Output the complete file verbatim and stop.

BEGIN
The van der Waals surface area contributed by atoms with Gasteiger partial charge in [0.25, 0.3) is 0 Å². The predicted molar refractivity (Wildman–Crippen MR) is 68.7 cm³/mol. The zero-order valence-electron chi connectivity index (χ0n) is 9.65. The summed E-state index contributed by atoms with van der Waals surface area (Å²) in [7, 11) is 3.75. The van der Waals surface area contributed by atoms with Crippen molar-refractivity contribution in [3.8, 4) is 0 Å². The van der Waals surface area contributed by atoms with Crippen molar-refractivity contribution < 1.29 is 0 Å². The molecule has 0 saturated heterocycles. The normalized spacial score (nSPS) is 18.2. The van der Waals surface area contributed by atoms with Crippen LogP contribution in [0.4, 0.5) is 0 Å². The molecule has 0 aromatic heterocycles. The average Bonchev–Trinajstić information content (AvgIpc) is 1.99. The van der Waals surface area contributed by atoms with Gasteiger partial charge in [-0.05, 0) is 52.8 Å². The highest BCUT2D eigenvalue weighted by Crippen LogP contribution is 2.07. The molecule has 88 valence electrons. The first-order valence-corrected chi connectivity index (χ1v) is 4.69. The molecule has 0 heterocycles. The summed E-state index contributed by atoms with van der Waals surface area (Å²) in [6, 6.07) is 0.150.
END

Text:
The van der Waals surface area contributed by atoms with Gasteiger partial charge in [0.25, 0.3) is 0 Å². The predicted molar refractivity (Wildman–Crippen MR) is 68.7 cm³/mol. The zero-order valence-electron chi connectivity index (χ0n) is 9.65. The summed E-state index contributed by atoms with van der Waals surface area (Å²) in [7, 11) is 3.75. The van der Waals surface area contributed by atoms with Crippen molar-refractivity contribution in [3.8, 4) is 0 Å². The van der Waals surface area contributed by atoms with Crippen molar-refractivity contribution < 1.29 is 0 Å². The molecule has 0 saturated heterocycles. The normalized spacial score (nSPS) is 18.2. The van der Waals surface area contributed by atoms with Crippen LogP contribution in [0.4, 0.5) is 0 Å². The molecule has 0 aromatic heterocycles. The average Bonchev–Trinajstić information content (AvgIpc) is 1.99. The van der Waals surface area contributed by atoms with Gasteiger partial charge in [-0.05, 0) is 52.8 Å². The highest BCUT2D eigenvalue weighted by Crippen LogP contribution is 2.07. The molecule has 88 valence electrons. The first-order valence-corrected chi connectivity index (χ1v) is 4.69. The molecule has 0 heterocycles. The summed E-state index contributed by atoms with van der Waals surface area (Å²) in [6, 6.07) is 0.150.